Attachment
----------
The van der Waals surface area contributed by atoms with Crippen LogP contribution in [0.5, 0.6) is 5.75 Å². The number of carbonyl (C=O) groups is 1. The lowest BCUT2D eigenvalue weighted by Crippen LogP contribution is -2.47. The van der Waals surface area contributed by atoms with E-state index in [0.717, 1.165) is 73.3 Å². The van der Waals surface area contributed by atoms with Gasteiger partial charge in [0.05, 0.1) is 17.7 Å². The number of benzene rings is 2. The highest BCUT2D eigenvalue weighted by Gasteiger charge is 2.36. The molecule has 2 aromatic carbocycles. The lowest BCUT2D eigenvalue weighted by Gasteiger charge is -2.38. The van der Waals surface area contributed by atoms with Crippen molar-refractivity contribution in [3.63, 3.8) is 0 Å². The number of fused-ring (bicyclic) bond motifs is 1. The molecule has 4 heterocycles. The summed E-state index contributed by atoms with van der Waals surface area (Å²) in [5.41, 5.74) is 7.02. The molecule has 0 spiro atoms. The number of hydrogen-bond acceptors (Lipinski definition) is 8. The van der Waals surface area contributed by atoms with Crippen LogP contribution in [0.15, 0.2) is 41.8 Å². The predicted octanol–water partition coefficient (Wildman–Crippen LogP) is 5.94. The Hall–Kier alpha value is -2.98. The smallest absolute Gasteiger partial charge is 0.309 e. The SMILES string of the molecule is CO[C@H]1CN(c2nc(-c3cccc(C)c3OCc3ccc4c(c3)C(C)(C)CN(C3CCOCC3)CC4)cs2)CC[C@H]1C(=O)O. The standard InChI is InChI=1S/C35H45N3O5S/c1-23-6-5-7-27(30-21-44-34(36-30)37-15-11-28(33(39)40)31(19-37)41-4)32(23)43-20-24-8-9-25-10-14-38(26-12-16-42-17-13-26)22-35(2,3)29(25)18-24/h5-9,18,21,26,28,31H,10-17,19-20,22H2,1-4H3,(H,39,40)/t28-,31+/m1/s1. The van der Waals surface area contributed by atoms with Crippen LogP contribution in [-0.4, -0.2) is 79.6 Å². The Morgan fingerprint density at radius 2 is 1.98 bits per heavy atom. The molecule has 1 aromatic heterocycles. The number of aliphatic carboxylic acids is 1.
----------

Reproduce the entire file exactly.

The van der Waals surface area contributed by atoms with Crippen LogP contribution in [0.5, 0.6) is 5.75 Å². The number of carbonyl (C=O) groups is 1. The lowest BCUT2D eigenvalue weighted by Crippen LogP contribution is -2.47. The van der Waals surface area contributed by atoms with E-state index in [0.717, 1.165) is 73.3 Å². The van der Waals surface area contributed by atoms with Gasteiger partial charge in [0.05, 0.1) is 17.7 Å². The number of benzene rings is 2. The highest BCUT2D eigenvalue weighted by Gasteiger charge is 2.36. The molecule has 2 aromatic carbocycles. The lowest BCUT2D eigenvalue weighted by Gasteiger charge is -2.38. The van der Waals surface area contributed by atoms with Crippen molar-refractivity contribution in [3.63, 3.8) is 0 Å². The number of fused-ring (bicyclic) bond motifs is 1. The molecule has 4 heterocycles. The summed E-state index contributed by atoms with van der Waals surface area (Å²) in [5.41, 5.74) is 7.02. The molecule has 0 spiro atoms. The number of hydrogen-bond acceptors (Lipinski definition) is 8. The van der Waals surface area contributed by atoms with Crippen LogP contribution in [0.15, 0.2) is 41.8 Å². The predicted octanol–water partition coefficient (Wildman–Crippen LogP) is 5.94. The Hall–Kier alpha value is -2.98. The smallest absolute Gasteiger partial charge is 0.309 e. The SMILES string of the molecule is CO[C@H]1CN(c2nc(-c3cccc(C)c3OCc3ccc4c(c3)C(C)(C)CN(C3CCOCC3)CC4)cs2)CC[C@H]1C(=O)O. The standard InChI is InChI=1S/C35H45N3O5S/c1-23-6-5-7-27(30-21-44-34(36-30)37-15-11-28(33(39)40)31(19-37)41-4)32(23)43-20-24-8-9-25-10-14-38(26-12-16-42-17-13-26)22-35(2,3)29(25)18-24/h5-9,18,21,26,28,31H,10-17,19-20,22H2,1-4H3,(H,39,40)/t28-,31+/m1/s1. The van der Waals surface area contributed by atoms with Crippen LogP contribution in [-0.4, -0.2) is 79.6 Å². The Morgan fingerprint density at radius 2 is 1.98 bits per heavy atom. The molecule has 1 aromatic heterocycles. The number of aliphatic carboxylic acids is 1.